Setting Up For Success: Creating Professional Goals that Matter
“First, have a definite, clear practical ideal; a goal, an objective. Second, have the necessary means to achieve your ends; wisdom, money, materials, and methods. Third, adjust all your means to that end.”
Professional Goals need to be Specific
Setting goals is an important part of professional development. Whether it’s done formally (with the support and guidance from a supervisor/ manager as part of a professional review) or informally, the “operationalization” of professional goals is integral to achieving them.
The more specific one can be about what he or she hopes to accomplish, the easier it is to take the right steps towards accomplishing it.
That said, goal setting can be deceptive.
It is not enough to state, “I want to get better at writing reports.” This is not a well-defined goal. It is an admirable aspiration.
When you start to define what qualifies as “better” reporting, the attainability of this aspiration is challenged. For instance,
- Do you want to improve your writing from a grammar or a style perspective?
- Do you want to your reporting turn around time?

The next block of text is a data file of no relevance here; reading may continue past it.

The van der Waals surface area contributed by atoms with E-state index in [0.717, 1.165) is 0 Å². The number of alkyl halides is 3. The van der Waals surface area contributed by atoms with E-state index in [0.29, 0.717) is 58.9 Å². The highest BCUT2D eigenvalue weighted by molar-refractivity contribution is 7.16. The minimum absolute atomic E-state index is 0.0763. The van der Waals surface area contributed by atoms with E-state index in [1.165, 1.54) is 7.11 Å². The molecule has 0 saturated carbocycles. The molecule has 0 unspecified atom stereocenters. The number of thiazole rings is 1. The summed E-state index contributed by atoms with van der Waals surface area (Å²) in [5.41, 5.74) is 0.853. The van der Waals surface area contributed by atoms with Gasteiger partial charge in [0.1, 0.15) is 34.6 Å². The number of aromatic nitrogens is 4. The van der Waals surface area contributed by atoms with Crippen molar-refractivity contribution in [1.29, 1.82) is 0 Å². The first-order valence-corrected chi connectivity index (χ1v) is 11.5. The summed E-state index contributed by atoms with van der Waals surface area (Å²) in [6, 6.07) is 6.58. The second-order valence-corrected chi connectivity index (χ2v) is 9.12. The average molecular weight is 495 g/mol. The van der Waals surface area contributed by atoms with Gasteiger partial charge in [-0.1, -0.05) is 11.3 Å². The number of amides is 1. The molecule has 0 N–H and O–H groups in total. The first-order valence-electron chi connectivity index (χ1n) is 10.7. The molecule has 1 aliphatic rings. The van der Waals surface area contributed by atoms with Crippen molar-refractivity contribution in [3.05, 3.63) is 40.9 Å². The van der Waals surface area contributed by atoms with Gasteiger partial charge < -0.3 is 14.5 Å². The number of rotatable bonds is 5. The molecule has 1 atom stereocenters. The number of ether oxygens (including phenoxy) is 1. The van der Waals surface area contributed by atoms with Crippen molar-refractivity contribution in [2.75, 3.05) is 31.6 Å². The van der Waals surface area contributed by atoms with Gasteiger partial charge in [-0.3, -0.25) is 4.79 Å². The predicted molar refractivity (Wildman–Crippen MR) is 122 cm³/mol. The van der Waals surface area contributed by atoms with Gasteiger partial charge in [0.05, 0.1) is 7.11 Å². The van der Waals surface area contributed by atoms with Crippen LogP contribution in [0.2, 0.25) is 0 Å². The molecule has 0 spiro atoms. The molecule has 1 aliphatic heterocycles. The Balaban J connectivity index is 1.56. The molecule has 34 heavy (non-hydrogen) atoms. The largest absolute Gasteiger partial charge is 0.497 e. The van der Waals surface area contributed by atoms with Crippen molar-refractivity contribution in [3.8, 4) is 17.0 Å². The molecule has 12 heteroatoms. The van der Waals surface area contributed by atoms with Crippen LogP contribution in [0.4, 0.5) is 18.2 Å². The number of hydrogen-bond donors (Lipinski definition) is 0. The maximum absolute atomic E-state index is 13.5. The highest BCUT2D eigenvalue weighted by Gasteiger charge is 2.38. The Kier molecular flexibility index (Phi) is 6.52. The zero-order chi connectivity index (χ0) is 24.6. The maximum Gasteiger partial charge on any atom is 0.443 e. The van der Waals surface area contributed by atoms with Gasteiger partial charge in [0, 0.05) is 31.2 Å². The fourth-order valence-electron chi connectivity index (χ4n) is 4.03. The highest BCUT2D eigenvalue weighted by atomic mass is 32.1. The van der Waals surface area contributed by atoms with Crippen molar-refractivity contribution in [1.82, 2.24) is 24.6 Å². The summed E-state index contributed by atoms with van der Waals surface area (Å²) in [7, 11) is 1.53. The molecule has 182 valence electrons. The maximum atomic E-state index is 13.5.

- Do you want to reduce content and improve visualizations?
- Do you want all of the above? If that’s what you want, when do you expect to achieve this?
I could keep posing questions, but by this point, the issue is clear: A vaguely stated goal is like trying to hold a cloud in your hand. It is an exercise in futility and frustration.
The SMART Model
Dr. Edwin Locke, one of the foremost experts on management theory, identified five basic principles for setting professional goals: clarity, challenge, commitment, feedback, and complexity.
The first element, clarity, is fundamental to success. Using the SMART model is an approach I have used to create clearly stated goals. SMART is an acronym for:
- Specific: Goal is well defined and focused
- Measurable: Outline how success will be measured so that both employee and manager/supervisor understand
- Attainable: Ensure completion of this goal as it is written is realistic
- Relevant: Goal aligns with the mission of the organization and/or is within the scope of the position
- Time-Based: Includes a specific and realistic, date for completion
What I love about the SMART model is that it can be applied in any setting, whether you are looking to set professional goals for yourself, a department, or a specific project or program.
I’d love to hear how you approach creating and reaching professional goals. Weigh in on the SMART model and any other technique you use.
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